Having recorded two volumes of American Favorite Ballads, Pete Seeger still had many familiar American folk songs to choose from in assembling a third volume. Yet he (or Folkways Records producer Moses Asch) seems to have expanded the concept of what songs were acceptable for inclusion. Maybe that explains this album's subtitle, Tunes and Songs, which would seem to cover just about anything. Beginning with the pre-Civil War tribute to the famed militant abolitionist, "John Brown's Body," Seeger also sings spirituals ("Oh, Mary Don't You Weep," "Swing Low Sweet Chariot"), blues (W.C. Handy's "St. Louis Blues"), and minstrel songs (Stephen Foster's "Swanee River" and "Camp Town Races"), along with more traditional folk fare. He also presents a banjo instrumental ("The Girl I Left Behind Me"), and he draws from the repertoire of the group from which he has now departed, including his solo versions of the Weavers' "Goodnight Irene," "My Good Man," and "Wimoweh." The last selection is perhaps the oddest in the set, first because, as Seeger freely acknowledges, it comes from South Africa, not America. (Of course, having been a U.S. pop hit, it can rightly be called an "American favorite," anyway.) The second curious aspect of its inclusion is Seeger's evident discomfort in singing it by himself. He begins as if he's conducting an instruction record on group singing, telling listeners how they can join in on the recording and acknowledging that the song will sound odd with only his solo part. Then he sings his solo part. This may not be a Seeger live album, but even alone in the recording studio, he expects an unseen audience to sing along on one of his greatest hits, American or not.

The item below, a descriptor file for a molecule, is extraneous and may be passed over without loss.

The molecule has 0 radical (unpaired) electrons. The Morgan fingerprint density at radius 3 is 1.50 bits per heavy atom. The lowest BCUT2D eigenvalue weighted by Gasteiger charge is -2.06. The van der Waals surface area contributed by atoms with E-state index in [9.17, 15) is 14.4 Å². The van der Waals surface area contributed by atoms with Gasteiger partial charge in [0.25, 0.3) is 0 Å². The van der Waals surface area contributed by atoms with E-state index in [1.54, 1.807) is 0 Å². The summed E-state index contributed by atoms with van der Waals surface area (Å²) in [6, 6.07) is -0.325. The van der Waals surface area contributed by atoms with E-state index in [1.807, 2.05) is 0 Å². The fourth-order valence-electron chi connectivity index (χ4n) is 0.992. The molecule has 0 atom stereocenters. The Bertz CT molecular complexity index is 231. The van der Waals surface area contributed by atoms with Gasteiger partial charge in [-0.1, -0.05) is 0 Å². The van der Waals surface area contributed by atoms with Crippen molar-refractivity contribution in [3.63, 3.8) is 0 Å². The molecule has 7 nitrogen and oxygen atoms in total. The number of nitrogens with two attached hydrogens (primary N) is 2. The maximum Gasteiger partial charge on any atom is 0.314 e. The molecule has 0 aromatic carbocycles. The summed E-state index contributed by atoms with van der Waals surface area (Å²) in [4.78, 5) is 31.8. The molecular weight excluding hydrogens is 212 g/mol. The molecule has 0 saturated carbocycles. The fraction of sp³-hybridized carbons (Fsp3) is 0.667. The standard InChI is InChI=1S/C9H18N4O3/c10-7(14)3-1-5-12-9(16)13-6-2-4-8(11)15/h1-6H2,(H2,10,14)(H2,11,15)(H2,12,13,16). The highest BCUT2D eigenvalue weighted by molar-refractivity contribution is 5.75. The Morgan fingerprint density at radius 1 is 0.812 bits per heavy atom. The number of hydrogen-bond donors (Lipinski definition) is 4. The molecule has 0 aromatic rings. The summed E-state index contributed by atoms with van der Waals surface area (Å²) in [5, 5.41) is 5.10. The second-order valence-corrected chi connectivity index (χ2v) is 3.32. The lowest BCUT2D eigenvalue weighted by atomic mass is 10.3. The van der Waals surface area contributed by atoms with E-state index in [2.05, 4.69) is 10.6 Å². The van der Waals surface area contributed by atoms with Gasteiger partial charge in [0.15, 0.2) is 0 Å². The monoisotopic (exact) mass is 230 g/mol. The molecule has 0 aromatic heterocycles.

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AllMusic Review by William Ruhlmann